Veterinarian-Client-Patient Relationship Overview
By Nancy S. Loving, DVM • Jan 20, 2013 • Article #31234
Make an annual wellness exam the number one item on your horse-health to-do list, recommends Tanner. The exam will include evaluating your horse’s heart, lungs, gastrointestinal system, soundness, and dental health. This is also a great time for you and your vet to plan a deworming strategy for the year.
Photo: Anne M. Eberhardt/The Horse
Establishing and maintaining an active, functional veterinarian-client-patient relationship (VCPR) is the cornerstone to providing the best care for horses, said Richard Lesser, DVM, of Equine Clinic at OakenCroft, in Ravena, N.Y., during a recent veterinarian discussion on ethics. This VCPR is a legal "contract" between the veterinarian and the horse owner and/or trainer (client), and it implies that they will consult each other about the health of the horse (patient) following an examination.
Several veterinarians described the VCPR from a sport-specific practice point of view during the 2012 American Association of Equine Practitioners' (AAEP) convention, held Dec. 1-5 in Anaheim, Calif.
Harry Werner, VMD, of Werner Equine, in North Granby, Conn., explained that the VCPR implies that the veterinarian has assumed responsibility for making clinical judgments, that the owner has consented, and that the veterinarian has sufficient information about the horse to make appropriate clinical decisions.
Each segment of equine practice can present different VCPR challenges. Lesser reported the many challenges broodmare practice can introduce. These horse owners are generally off-site, which can complicate veterinarian-owner communication. Lesser remarked, "It helps to have a discussion with owners as to their exact expectations, while at the same time providing them with information as to what the veterinarian can deliver."
Lesser also treats pleasure and show horses, noting that in his experience these animals' owners frequently communicate with their veterinarians and therefore pose fewer problems in the VCPR realm.
It's not just a matter of owner and veterinarian conversing, however. "The letter and spirit of the law should be followed, as for example when it comes to prescribing medication," Lesser added. "Just because a veterinarian may have briefly seen the horse or trainer doesn't mean there is an active, valid, and licit relationship."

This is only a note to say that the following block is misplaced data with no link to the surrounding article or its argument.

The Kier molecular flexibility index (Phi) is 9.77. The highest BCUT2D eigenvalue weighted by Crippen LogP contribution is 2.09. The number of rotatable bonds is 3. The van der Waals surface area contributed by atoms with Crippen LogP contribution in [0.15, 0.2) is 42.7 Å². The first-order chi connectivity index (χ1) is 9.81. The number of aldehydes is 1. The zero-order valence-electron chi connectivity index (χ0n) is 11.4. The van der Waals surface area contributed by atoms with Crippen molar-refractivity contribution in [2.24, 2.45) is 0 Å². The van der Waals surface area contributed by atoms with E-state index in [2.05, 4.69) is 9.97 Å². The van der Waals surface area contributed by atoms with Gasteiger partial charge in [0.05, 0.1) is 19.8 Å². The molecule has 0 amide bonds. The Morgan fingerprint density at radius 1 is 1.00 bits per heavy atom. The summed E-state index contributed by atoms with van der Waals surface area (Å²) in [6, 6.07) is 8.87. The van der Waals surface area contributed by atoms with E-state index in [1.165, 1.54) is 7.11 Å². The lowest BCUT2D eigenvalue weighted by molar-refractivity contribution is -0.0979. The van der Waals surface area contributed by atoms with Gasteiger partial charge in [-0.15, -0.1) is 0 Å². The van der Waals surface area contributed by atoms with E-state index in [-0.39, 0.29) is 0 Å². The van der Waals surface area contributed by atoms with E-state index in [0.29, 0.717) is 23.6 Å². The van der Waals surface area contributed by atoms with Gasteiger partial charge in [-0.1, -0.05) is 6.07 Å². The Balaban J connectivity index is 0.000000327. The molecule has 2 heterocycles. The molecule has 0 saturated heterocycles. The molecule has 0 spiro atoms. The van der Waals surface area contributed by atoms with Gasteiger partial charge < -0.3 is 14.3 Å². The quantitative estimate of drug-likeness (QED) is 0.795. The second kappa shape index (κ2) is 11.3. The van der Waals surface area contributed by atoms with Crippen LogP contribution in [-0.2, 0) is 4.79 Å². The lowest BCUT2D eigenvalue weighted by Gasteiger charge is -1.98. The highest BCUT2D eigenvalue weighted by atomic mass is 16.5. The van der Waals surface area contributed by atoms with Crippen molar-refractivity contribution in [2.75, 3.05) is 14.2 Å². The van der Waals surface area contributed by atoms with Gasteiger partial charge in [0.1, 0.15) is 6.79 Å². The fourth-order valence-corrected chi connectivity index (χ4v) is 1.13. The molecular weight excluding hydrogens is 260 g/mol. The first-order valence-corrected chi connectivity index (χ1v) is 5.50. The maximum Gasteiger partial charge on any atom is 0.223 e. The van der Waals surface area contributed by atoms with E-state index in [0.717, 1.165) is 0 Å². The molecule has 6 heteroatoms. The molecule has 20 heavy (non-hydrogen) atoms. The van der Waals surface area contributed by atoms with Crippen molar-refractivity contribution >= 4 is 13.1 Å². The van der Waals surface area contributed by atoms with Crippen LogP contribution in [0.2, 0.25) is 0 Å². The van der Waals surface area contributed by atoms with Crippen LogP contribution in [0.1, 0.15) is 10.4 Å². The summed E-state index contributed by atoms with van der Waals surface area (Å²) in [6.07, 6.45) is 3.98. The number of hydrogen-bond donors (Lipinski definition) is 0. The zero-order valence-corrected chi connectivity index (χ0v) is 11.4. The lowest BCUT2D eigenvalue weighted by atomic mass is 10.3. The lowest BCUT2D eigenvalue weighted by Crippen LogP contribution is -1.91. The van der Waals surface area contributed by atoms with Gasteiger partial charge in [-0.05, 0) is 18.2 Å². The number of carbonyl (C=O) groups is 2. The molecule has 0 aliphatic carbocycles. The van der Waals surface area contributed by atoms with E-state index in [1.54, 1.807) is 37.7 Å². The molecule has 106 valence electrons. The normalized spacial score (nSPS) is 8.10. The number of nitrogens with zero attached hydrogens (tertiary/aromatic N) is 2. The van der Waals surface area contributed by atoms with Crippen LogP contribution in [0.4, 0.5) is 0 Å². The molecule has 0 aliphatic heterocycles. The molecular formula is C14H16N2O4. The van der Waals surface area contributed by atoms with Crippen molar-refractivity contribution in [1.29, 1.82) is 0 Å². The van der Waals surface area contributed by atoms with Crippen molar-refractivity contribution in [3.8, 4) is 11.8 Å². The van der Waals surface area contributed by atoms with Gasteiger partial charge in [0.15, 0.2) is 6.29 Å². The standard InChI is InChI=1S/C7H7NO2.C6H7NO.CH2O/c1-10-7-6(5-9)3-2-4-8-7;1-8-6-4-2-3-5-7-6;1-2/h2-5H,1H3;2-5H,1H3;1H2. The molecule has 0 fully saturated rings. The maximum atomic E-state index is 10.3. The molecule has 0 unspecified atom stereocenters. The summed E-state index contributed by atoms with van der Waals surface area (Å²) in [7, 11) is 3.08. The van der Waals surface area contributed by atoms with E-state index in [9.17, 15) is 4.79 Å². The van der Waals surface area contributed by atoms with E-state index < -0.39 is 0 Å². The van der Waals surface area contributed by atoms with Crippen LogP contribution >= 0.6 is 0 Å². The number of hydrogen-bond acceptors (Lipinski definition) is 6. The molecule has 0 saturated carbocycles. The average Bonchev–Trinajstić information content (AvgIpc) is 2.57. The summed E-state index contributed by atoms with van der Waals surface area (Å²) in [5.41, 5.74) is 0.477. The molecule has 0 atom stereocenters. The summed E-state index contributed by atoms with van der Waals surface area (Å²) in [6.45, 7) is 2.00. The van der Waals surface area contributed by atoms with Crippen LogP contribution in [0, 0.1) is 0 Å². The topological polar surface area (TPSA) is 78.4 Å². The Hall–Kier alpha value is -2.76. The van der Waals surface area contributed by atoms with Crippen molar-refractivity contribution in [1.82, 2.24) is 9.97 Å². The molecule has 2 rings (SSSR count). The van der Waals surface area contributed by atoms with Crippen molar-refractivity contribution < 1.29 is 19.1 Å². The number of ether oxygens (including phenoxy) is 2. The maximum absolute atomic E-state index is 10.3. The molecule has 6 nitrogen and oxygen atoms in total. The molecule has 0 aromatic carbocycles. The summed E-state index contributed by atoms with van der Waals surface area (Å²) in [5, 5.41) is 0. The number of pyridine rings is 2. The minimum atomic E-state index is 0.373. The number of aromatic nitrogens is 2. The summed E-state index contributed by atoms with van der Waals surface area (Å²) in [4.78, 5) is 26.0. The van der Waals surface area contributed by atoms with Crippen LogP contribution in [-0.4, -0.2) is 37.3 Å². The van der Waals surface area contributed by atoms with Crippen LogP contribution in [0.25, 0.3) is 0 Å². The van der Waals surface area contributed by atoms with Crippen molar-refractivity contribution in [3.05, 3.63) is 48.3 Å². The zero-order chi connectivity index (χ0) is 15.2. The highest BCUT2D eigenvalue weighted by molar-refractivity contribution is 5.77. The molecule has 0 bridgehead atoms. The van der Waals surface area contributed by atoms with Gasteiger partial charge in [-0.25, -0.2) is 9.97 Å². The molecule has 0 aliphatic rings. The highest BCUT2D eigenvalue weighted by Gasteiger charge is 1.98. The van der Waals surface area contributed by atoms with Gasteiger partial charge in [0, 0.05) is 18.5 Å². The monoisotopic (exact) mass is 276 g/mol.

He emphasizes that a valid interaction means the veterinarian has seen the horse within the past year and dispensed medication after examining the horse for a specific problem.
Sport Horse and Ambulatory Practice
Karen Nyrop, DVM, of Calgary, Canada, weighed in on VCPRs in sport horse and ambulatory practice. "A VCPR is established when the person calls and asks for services," she explained. "Usually this entails face-to-face communications and exam of the horse."
However, she added, "There are situations when the trainer and/or owner are not present, and other challenges present when the horse has been seen by multiple other veterinarians with no accompanying medical records or documentation."
If veterinarians conduct long-distance prepurchase exams it further stretches the need for optimal VCPR: Practitioners must communicate clearly what veterinary services they offer, along with determining the buyers' expectations.
"Emergencies may or may not be restricted to previously established relationships," she said. "This can be difficult in an emotionally charged case."
Another challenging situation arises at sales and sport horse auctions, Nyrop explained: "There can be conflicts of interest at these venues when the seller's vet takes the required radiographs and reads the films for the sale, or the sales vet works for the sales company rather than for the buyer."
She stresses that veterinarian-to-veterinarian communication must be improved, coupled with respect and prompt responses between vets.
Racetrack practitioner Jeff Blea, DVM, of Von Bluecher, Blea, Hunkin Inc., in Sierra Madre, Calif., described VCPRs in the Thoroughbred industry, underscoring the necessity of a complete communications triad between owner, trainer, and veterinarian.
"The vet is responsible to both the trainer and the owner, and the owner should have access to all information," he said. "The trainer may tell the owner everything but may not always explain it well. Therefore, at times it may be best to have the vet directly explain information to the owner."
Misunderstandings can and will arise, for example, if an owner gets a bill for procedures he or she wasn't expecting, he noted.
To sum up the essence of a proper VCPR, Werner quoted Abraham Verghese, MD, a Stanford University physician and author: "A proper examination earns the patient's trust ... and serves as a ritual that transitions two strangers into a doctor and patient."
In closing, Werner recommended that veterinarians "listen well, speak well, empathize, maintain clinical skills, record findings, respond, and follow through."